Many years ago, when I was watching my children attending their Karate lessons, and doodling patterns on my sketchbook, another parent who sat next to me saw my drawings and asked me if I had heard of Penrose Tiling. He told me that I should check them out as I might find them interesting. And I did and was floored. Not only was I amazed at the beauty of these patterns and the possibilities but also by Roger Penrose’s many achievements, and I started listening to his talks online. Though most parts of his talks were beyond my understanding, I enjoyed doodling based on what I did understand. His transparencies with drawings of black holes were wonderful and gave me a better understanding of these mysterious objects. I had always wondered if scientists ever came up with scientific ideas inspired by art and it was nice to find out that Penrose was inspired by MC Escher’s work and that he thought visually. Recently as I was working on a project that involved Penrose diagrams, I revisited his tiling patterns and was inspired to try out some of my own patterns. So, it was a pleasant surprise to hear about the Nobel Prize announcement being awarded to Sir Roger Penrose and the two other scientists for their work on black holes.
Naturally, Leilhae and my conversation began with a chat about the announcement, sharing our thoughts on it and discussing Penrose’s contributions. As we talked about his work on black holes, Leilhae explained about the different kinds of black holes - static and spinning types. She described the shape of the gravitational waves and how scientists try to locate the position of a black hole collision when an event is observed. We also talked about Leilhae’s artwork in which she has attempted to capture the story of the birth of her son from the time of the Big Bang, which captures our origins very beautifully.
As I was speculating about the circularity of trajectories two weeks ago, the recent news made me wonder about squaring the circle. This week, the Royal academy of a nordic European country decided to offer its most prestigious prize to Roger Penrose, a living legend of Physics and Mathematics. He has been rewarded for his work in black holes, notably proving that stellar collapse, a phenomenon that regularly occurs in the Universe, could lead to the singularities already observed in General Relativity. Penrose, very like Einstein, is a geometer: his work is not only illustrated by diagrams, but visualization seems to be a tool integrating his research process even in its development. Similarly to Feynman diagrams being commonly used by particle physicists, gravitational physicists regularly use Penrose-Carter diagrams to visual causality in spacetime. As those diagrams summarize four dimensions into two, assuming a spherical geometry, the horizontal axis represents traveling in space while the vertical axis represents traveling in time. Light, for which, as Rovelli points, "time never passes at all", travels along the diagonal, towards the edge of the square that symbolize infinities. As I observe this diagram again, I notice how its elegant schematization of spacetime enables me to feel the physical process display in it: massive objects crawl along the space axis as time flies towards the future, while light transperse the manifold towards an infinity that appears like an horizon never reached but always aimed for. The Universe in this squared circle appears absurd, yet supremely beautiful in its laws that we relentlessly try to decipher to understand the logic beneath all our experiences.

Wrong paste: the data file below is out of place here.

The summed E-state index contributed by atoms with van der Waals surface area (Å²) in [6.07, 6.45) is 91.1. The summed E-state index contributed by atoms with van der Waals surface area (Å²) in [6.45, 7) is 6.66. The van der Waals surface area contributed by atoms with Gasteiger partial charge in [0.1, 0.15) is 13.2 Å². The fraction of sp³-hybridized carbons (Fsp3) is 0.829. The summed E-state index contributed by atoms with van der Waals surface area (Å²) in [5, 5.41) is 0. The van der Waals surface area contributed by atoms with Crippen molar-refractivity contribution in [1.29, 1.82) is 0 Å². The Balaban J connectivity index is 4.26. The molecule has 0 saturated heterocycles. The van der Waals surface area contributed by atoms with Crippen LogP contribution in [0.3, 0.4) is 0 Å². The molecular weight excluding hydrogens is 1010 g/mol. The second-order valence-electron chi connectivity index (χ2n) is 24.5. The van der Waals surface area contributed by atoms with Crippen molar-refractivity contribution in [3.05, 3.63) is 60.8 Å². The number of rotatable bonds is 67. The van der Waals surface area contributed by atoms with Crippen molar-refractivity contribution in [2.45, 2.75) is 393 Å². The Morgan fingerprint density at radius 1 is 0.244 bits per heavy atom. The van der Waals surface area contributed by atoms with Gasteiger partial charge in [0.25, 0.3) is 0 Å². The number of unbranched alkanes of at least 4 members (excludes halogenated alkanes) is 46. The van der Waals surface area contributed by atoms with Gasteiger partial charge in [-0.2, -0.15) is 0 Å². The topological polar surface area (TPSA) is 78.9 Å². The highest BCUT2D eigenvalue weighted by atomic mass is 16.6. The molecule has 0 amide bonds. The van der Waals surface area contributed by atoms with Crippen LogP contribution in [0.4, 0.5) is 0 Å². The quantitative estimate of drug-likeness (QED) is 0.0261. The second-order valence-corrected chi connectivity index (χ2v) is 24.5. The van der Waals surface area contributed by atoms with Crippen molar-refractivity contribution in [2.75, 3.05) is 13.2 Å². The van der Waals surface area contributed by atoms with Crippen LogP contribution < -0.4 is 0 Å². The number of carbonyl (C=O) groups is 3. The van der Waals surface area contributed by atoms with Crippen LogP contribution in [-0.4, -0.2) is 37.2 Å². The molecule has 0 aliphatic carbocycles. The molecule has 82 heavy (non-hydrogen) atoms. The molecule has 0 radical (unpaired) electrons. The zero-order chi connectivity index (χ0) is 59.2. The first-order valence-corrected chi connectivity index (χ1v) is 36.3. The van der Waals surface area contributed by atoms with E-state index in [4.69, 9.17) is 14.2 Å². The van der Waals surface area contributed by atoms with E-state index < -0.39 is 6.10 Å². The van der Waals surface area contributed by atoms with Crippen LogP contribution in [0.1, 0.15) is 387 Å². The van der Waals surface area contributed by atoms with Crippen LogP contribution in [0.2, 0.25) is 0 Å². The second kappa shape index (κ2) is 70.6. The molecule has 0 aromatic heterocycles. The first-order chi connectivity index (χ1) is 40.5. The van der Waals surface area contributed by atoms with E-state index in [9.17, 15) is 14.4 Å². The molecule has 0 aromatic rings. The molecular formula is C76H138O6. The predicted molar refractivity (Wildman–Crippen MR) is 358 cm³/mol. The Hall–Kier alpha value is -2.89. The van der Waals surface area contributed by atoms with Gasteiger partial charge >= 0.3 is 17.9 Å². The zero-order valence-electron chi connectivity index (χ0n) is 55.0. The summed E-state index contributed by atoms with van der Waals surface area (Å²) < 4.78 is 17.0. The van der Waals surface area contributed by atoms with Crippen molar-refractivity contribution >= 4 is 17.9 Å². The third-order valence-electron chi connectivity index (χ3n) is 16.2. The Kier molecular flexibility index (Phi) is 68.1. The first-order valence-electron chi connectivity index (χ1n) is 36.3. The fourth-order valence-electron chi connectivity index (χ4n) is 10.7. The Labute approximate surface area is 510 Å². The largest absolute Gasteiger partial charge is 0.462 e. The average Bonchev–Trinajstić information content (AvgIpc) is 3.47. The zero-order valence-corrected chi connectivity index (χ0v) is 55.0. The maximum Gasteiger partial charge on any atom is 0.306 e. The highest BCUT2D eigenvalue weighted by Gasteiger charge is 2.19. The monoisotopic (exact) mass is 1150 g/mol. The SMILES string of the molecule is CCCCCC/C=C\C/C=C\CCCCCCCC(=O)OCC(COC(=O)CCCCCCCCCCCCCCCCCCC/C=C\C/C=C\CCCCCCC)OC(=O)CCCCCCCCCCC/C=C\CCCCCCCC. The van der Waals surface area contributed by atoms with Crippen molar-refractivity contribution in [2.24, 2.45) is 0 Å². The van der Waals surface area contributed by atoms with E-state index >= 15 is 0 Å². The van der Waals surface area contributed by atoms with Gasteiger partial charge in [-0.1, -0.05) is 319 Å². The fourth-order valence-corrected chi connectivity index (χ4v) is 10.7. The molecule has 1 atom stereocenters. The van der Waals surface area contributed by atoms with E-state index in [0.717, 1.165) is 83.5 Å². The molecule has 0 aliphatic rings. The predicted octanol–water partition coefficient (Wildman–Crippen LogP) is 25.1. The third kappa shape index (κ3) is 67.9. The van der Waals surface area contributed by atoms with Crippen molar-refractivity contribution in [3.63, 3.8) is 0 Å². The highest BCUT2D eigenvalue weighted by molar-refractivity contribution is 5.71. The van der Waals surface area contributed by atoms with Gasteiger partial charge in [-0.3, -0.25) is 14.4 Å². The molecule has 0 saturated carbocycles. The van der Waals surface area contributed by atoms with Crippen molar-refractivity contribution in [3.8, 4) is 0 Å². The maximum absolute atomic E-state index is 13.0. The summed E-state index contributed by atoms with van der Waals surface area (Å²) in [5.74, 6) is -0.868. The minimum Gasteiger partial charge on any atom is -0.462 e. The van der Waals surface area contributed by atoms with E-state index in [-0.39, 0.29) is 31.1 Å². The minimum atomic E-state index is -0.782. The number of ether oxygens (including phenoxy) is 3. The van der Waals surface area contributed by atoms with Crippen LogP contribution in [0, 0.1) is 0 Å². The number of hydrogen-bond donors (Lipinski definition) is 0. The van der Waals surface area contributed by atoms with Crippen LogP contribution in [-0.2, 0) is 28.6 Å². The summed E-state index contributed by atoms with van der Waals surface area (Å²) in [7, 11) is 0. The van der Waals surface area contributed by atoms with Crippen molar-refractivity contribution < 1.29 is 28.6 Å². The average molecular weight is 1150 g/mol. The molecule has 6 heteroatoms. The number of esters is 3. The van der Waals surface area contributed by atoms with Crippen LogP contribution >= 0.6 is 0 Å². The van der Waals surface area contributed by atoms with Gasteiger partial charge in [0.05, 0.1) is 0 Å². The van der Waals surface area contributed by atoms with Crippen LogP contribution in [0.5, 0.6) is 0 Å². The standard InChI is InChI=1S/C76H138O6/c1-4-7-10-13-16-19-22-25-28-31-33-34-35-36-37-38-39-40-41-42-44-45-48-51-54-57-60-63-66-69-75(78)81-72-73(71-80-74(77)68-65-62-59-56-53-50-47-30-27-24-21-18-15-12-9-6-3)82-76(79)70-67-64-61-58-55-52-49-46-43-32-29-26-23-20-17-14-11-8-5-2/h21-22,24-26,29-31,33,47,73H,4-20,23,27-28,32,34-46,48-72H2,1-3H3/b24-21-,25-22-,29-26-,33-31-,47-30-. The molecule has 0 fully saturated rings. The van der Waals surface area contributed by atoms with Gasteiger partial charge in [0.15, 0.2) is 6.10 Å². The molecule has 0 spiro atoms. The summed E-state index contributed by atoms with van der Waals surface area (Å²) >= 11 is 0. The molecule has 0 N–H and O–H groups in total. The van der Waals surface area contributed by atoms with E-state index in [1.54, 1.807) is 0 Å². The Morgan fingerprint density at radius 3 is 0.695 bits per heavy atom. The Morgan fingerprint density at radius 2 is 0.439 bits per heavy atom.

This process of trying to ordinate the chaos of phenomena around us with logic is inherent to the work of the other scientists with whom Penrose shares his award. Genzel, Ghez, and other fellow astrophysicists spent years following the trajectories of stars around the object at the center of the Milky Way to infer its nature. After more than a decade extracting the light of the few stars standing out from the extremely bright area that a galactic core is, they inferred that according to the extremely massive nature of the object, in a very restricted volume of spacetime, it could only be a black hole. This extremely intriguing object, holding in its heart the singularity implying the limitation of the very same theory that predicted it, was not only an artifact of a theory, neither the outcome of a calculation: it became an experimental presence, an body permeating the fabric of our reality. I observe how once again, its presence has been revealed by paths: it is from the motion of stars around the black holes that it existence could be inferred, after Penrose studied the trajectories of particle in spacetime, and Einstein devised the theory of Relativity by considering the time of the clocks of a train passing through a station. Paths, it seems, are not only the daily walks paving our lives obligations, but belong to the very nature of the effects that arise from the law of the Universe and enable us to perceive the machine behind the motion. And when we do, we freeze our knowledge in a diagram summarizing our insights in a visual form - the sense most of us turn to when we need to understand a concept.
Credit: UCLA Galactic Center Group & Advanced Visualization Lab,
National Center for Supercomputing Applications, University of Illinois